Between heaven and hell

The deaths of JFK, C.S. Lewis and Aldous Huxley all on the same day prompted one author to imagine what the three might say to each other at a meeting in the hereafter.

By Leroy Seat

Americans remember Nov. 22, 1963, as the date of the assassination of President Kennedy. And the public media has widely publicized today’s 50th anniversary of that tragic event.

Some Christians will remember that Nov. 22, 1963, was also the day on which C.S. Lewis, the noted British author, passed away. And the cover story of this month’s Christianity Today magazine is about Lewis.

Fewer will remember that on that very same day, another noted writer died. That was Aldous Huxley, an Englishman best known as the author of the novel Brave New World (1932).

At the time of their deaths, Huxley was 69, Lewis a week shy of his 65th birthday, and Kennedy only 46.

Peter Kreeft has been a professor of philosophy at Boston College since 1965. He is the author of nearly 70 books, one of them being Between Heaven and Hell: A Dialogue Somewhere Beyond Death with John F. Kennedy, C.S. Lewis & Aldous Huxley (1982; 2nd ed., 2008).

Kreeft claims that the three most basic worldviews are what he calls Christian theism, Eastern pantheism, and modern Western humanism or secularism. And those three viewpoints were well represented, he thinks, by Lewis, Huxley, and Kennedy. So his book is about the confrontation of ideas springing from those three competing worldviews.

Since Kreeft is a Catholic, who interestingly enough became a convert to Catholicism when he was a student at Calvin College, he pictures the three men who died on 11/22/63 meeting for a lengthy discussion in Purgatory.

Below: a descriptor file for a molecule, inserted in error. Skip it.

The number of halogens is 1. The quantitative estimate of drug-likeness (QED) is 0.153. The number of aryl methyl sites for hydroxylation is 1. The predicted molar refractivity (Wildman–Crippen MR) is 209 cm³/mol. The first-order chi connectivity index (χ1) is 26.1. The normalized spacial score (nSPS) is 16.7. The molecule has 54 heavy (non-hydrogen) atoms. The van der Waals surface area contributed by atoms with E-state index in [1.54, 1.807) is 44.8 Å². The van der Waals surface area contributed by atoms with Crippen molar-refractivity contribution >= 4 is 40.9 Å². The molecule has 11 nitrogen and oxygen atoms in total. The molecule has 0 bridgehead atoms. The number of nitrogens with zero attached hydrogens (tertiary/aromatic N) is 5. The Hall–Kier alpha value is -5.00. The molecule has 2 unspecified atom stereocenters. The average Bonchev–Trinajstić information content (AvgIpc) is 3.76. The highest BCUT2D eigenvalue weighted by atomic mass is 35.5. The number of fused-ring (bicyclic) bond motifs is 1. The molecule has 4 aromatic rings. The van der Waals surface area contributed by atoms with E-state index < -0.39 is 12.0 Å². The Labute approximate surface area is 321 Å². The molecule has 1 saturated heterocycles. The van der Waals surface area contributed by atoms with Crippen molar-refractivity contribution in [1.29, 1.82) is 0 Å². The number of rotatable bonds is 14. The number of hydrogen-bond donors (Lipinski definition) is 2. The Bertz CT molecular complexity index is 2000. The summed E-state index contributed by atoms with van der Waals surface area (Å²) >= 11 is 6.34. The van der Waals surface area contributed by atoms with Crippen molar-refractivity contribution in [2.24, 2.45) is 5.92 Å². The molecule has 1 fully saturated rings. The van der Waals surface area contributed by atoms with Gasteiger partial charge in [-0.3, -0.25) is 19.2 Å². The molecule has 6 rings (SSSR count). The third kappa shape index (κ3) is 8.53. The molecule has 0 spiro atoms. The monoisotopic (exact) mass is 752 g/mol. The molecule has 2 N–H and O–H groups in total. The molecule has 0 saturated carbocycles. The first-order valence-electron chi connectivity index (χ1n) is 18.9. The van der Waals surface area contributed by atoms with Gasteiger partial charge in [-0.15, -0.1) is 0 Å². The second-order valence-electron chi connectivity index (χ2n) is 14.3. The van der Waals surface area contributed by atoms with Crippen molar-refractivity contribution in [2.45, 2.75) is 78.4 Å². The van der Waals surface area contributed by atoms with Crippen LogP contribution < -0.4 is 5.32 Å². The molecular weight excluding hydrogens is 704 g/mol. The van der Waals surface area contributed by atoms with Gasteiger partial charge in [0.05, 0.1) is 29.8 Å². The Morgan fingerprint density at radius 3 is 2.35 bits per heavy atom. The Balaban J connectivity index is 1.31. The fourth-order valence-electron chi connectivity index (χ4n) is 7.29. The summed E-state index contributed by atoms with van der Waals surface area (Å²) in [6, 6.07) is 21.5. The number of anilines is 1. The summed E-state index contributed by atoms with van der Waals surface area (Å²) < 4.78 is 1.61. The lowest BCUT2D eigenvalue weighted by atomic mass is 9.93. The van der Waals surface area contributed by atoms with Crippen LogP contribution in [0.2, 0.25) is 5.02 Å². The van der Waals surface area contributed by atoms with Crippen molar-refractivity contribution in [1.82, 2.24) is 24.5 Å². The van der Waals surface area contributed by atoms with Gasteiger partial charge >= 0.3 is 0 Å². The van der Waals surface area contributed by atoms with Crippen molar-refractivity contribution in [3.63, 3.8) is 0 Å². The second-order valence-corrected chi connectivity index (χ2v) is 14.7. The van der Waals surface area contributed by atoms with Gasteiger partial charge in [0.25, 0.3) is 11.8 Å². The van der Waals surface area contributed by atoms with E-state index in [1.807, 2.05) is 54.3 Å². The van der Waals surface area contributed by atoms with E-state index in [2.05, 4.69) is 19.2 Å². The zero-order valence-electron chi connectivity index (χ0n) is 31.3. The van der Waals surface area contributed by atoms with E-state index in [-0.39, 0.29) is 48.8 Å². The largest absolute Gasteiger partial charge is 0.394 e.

In reality, Kreeft may have “fudged” a little. I am not at all sure Kennedy’s Catholic faith was as shallow, nor Huxley’s pantheism as developed, as Kreeft implies. Huxley was probably more of an agnostic, a term coined by his grandfather Thomas Huxley in 1869.

Since he is a (rather conservative) Christian apologist, in his book Kreeft mainly presents “a defense of the central, unique claim of Christianity (that Jesus Christ is God incarnate) against both modern Western secular objections and ancient Eastern religious objections” (p. 139).

In fact, Kreeft’s book primarily uses ideas similar to Lewis’s to rebut the ideas of pantheism attributed to Huxley and the ideas of humanism/secularism attributed to Kennedy. As such, it is a good, and fitting, tribute to Lewis, well worth reading.

At the time of this 50th anniversary of Lewis’s death, you might also like to take time to listen to some of the only extant recording of his radio addresses in the early 1940s, which became part of his most famous book, Mere Christianity. (Here is the link.)

That book was by far the first choice when in 2000 Christianity Today asked more than 100 of its contributors and church leaders to nominate the 10 best religious books of the 20th century. A multitude of Baptist pastors and laymen alike have been significantly influenced by that and other of Lewis’s many books.

Or, perhaps some of you would like to take two minutes to watch the video "Celebrating 50 Years of C.S. Lewis’s Enduring Legacy."

So now the lingering memories of these three remain: Huxley, Kennedy, and Lewis; but the greatest of these is Lewis, for his influence had, and still has, eternal and not just temporal ramifications.

OPINION: Views expressed in Baptist News Global columns and commentaries are solely those of the authors.